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Dr. Jack Wolfson is a board-certified cardiologist, Amazon best-selling author, husband, father, and the nation’s #1 Natural Heart Doctor.

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Our chiropractor is an expert at adjustments and holistic chiropractic care and works closely in conjunction with the other health care experts at Natural Heart Doctor.

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We use specially formulated natural vitamins and minerals that are injected into a vein to prevent or treat dehydration. Ideal for people in Arizona.

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Health Coaching

Our health coaches use evidence based skillful conversation, clinical interventions, and strategies to engage you actively and safely in health behavior changes.

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Cardio Tests

We use the most advanced testing in the world to assess heart health and to identify the root cause of your health issues.

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Office Visits

Schedule an office visit with one of our cardiologists, holistic physicians, chiropractor, or health coaches.

Call (480) 535-6844 for details and scheduling.

Frequently Asked Questions

I’d like to receive an online second opinion from Natural Heart Doctor. What do I do next?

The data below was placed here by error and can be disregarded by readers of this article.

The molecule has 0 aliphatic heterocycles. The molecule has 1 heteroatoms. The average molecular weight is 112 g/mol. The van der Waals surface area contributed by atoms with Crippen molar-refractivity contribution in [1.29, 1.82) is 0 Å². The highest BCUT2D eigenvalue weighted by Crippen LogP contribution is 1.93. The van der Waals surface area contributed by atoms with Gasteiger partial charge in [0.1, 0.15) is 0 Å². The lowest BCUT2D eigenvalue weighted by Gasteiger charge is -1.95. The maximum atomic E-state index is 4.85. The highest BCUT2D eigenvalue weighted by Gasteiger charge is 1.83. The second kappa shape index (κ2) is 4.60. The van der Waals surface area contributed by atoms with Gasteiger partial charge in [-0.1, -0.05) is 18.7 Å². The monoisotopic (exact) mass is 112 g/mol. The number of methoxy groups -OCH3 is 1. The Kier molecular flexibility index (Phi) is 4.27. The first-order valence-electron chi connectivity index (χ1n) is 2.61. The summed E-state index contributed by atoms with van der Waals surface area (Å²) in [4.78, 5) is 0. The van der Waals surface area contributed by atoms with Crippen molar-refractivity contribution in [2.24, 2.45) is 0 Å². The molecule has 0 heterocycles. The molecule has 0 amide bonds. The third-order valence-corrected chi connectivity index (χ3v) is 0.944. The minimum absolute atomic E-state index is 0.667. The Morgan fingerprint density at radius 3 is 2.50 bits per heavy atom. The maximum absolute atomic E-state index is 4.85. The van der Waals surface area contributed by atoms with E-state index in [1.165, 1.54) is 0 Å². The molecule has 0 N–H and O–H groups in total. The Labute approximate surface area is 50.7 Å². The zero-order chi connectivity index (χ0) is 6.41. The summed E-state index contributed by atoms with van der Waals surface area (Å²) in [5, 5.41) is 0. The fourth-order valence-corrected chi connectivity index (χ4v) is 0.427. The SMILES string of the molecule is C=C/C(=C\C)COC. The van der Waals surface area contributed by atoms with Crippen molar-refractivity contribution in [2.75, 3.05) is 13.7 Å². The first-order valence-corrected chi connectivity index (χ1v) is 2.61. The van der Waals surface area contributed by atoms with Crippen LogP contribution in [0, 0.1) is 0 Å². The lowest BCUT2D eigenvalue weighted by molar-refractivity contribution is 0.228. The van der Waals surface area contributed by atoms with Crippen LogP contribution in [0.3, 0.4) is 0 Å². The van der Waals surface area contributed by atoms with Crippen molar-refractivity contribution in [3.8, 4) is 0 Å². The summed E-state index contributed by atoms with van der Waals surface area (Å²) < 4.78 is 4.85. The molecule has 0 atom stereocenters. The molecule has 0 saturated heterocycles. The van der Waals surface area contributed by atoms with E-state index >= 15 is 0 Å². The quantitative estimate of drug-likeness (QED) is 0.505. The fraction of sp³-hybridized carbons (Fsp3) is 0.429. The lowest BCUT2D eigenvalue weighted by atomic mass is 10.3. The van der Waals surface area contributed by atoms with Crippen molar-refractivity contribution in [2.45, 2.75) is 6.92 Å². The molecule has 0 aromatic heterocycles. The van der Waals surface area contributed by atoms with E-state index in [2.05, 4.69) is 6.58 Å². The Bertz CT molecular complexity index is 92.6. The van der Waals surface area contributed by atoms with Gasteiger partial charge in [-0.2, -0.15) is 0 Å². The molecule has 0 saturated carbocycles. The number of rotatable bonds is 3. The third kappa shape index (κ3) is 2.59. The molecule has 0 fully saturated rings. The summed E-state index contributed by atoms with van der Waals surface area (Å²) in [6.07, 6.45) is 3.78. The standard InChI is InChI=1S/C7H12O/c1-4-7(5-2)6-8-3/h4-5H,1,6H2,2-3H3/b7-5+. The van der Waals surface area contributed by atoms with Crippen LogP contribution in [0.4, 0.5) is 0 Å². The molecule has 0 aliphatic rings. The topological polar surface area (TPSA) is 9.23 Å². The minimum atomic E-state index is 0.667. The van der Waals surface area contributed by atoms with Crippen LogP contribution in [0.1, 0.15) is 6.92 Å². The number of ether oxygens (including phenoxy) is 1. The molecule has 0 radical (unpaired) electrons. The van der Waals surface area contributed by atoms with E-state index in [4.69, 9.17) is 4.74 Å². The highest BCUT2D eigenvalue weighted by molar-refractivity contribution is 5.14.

You can initiate a second opinion online through our website at any time. To begin, select the team member you’d like to speak with and open an account.

Click here for cardiologist Dr. Jack Wolfson.

Naturopathic Medical Doctor Dr. Lauren Lattanza. Get details.

Naturopathic Medical Doctor Dr. Tonia Rainier. Get details.

Click here for  Natural Heart Doctor Health Coach.

Alternatively, you can email health@naturalheartdoctor.com. A member of our care team will help guide you through the process of starting a second opinion.

What is the cost of a Natural Heart Doctor Online Second Opinion?

The cost for most second opinions varies by team member. This fee includes information collection, a phone or video consultation, a second opinion from a Natural Heart Doctor specialist and guidance throughout the process from your personal Care Team at Natural Heart Doctor.

Cardiologist Dr. Jack Wolfson’s Second Opinion Fee is $1500.

Holistic Physician’s Dr. Lauren Lattanza’s Second Opinion Fee is $250.

Naturopathic Physician Dr. Tonia Rainier’s Second Opinion Fee is $250.

Note: We apply the Online Second Opinion Call fee as a credit to any future consultations with Natural Heart Doctor, should you choose them.